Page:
Do able-bodied people really annoy those of us who are disabled?

Asks the Independent. Er . . . Yes.

I’ve been a wheelchair user for 29 years. Occasionally, at first, full-time these days. I’m typing this from my chair. Which isn’t really germane – just saying.

Let me say, up front, that I have no objection to able-bodied people offering unlooked-for help – just so long as they accept that it’s my right to politely decline that help if I don’t need it (sometimes I do need it, we probably all do occasionally, if we’re honest with ourselves). I also reserve the right to tell them to fuck right off if they become insistent.

I treat offers of help with the same good faith in which I assume they are made, and if I decline I do so politely. But I expect that to be the end of the matter – get pushy at your own risk.

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Self-medication in Pulmonary Oedema…

For some years I have been experiencing bouts of Pulmonary Oedema, though I had no idea that’s what it was, I just put it down to more COPD buggeration** – until the day it almost killed me.

**It’s primarily a symptom of heart failure, which I also have.

At that point, once I got out of hospital, I asked my GP to prescribe Salbutamol and Atrovent nebules, as that’s what the paramedics and the hospital use, my idea being to nip the moderate attacks in the bud and, hopefully, prevent severe attacks either hospitalising me or killing me. It took 8 months and another emergency hospital admission before that was successful.

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Solving the ambulance-wheelchair problem – Update…

I’ve finally managed to get the rucksack that I mounted on my manual wheelchair packed and ready to go. It contains sufficient for a two-week hospital stay – longer than that and I’ll have more to worry about than clean clothes. There’s two sets of PJs (the type with shorts as my legs will leak and soak long trousers, and short sleeves to accommodate seemingly endless blood and BP tests), plus toiletries, a dressing gown (I’ve never yet been in a bay that wasn’t frigid at night), and a whole bunch of leads and chargers for my electronics. And I still have room for more, which came as a surprise, so I might add another set of PJs.

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More on Tomato Soup and my M.E.

But first, a little backstory. There seems to be almost as many variants of M.E. as there are people suffering from it. My own particular brand of hell, for the past 30 years, has meant that I crash in the afternoons and, since the mid 90s, that crash, I figured out, is inextricably linked to food. If I ate lunch, I’d be, at best, semi-conscious for the next 4 or 5 hours.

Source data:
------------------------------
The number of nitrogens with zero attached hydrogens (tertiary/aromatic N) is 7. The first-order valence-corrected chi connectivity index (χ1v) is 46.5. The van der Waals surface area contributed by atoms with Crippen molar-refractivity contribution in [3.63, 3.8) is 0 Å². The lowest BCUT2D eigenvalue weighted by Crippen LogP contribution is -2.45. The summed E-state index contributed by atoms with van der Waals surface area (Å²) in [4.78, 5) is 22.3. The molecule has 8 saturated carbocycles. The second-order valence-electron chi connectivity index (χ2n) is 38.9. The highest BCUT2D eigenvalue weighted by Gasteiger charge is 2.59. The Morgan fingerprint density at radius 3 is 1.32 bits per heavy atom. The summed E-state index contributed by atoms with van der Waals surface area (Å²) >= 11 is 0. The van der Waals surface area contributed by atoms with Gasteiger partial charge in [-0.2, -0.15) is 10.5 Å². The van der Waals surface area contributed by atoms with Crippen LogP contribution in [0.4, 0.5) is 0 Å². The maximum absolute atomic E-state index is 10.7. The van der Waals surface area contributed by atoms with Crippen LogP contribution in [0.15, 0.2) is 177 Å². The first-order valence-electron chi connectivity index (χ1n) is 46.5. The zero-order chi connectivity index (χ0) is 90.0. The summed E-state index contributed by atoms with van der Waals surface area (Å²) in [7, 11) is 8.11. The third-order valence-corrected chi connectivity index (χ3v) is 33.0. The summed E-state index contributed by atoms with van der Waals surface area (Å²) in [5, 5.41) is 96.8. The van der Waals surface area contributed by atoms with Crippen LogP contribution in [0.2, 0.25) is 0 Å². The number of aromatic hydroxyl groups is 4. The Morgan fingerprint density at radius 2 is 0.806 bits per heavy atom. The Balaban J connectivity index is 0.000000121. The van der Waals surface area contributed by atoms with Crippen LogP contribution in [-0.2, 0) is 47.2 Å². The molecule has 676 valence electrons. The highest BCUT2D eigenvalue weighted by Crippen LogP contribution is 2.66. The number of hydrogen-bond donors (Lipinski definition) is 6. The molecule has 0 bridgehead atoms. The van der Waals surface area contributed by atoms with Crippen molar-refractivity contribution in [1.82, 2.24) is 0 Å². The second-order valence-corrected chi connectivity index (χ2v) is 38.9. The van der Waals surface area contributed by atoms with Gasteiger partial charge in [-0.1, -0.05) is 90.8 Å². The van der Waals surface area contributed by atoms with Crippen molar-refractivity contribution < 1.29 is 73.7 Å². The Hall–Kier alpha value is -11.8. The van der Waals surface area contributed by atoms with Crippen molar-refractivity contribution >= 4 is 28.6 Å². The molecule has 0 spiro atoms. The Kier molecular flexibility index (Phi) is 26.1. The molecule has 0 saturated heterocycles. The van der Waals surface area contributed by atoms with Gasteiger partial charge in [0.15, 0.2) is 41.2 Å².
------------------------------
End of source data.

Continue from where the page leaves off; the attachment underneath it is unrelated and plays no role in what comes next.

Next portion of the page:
So I stopped eating lunch.

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A Disastrous Setback…

This afternoon I stood up from my wheelchair to go into the kitchen (making soup – see the following post tomorrow) – and promptly greyed out and keeled over backwards.

Apart from the injuries to my back and pelvis from the fall (mostly bruising as far as I can tell, though a similar fall some years ago resulted in a hairline crack in a pelvic cartilage which, while not hugely painful, creaked horribly whenever I moved – at least there is no sense of a break this time).

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I can now treat Pulmonary Oedema at home – at last!

What follows is yet another letter to my GP sent two days ago. For new readers not aware of my history, it’s self-contained and self-explanatory. It refers to my most recent hospital admission with another severe bout of Pulmonary Oedema, and my encounter with a doctor who, choosing to ignore 19 years of evidence** has decided, based on no new evidence or tests, that I don’t have COPD.

**Not to mention the 49 years prior to that of bronchiectasis and asthma, chronic bronchitis and pneumonia, that virtually guaranteed I’d develop COPD.

The result was that today I finally got the Salbutamol and Atrovent nebules I asked for. The hospital uses them together to treat Pulmonary Oedema – I want to do the same thing at home in the hope of avoiding (a) winding up in hospital, or (b) dying – a very real possibility, as you’ll see.

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Solving the ambulance-wheelchair problem…

… and also avoiding further damage to my legs (there is no doubt in my mind that the devastating resurgence of Lymphoedema was caused by being deprived of my wheelchair for a week by the ambulance crew who refused to transport it).

Originally the chair was set up to carry a holdall in front of me. Since the growth of the ulcer on my right leg, and the return of Lymphoedema and subsequent bursting of my left, that’s no longer feasible (way too painful and potentially damaging). Add in the dangerously unhelpful ambulance crew who refused to transport my small manual wheelchair (and who also connected me to an oxygen bottle they’d forgotten to turn on!), and it all needed a rethink.

This is it:-

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The Ciprofloxacin Disaster…

Trigger warning – suicidal drug side-effects.


My GP prescribed Ciprofloxacin a few days ago to treat potential infection of my resurgent bilateral lymphoedema.

It damn near killed me.

Reading the Patient Information Leaflet (PIL) and the Cipro pages, particularly those covering side-effects and drug interactions, at showed why.

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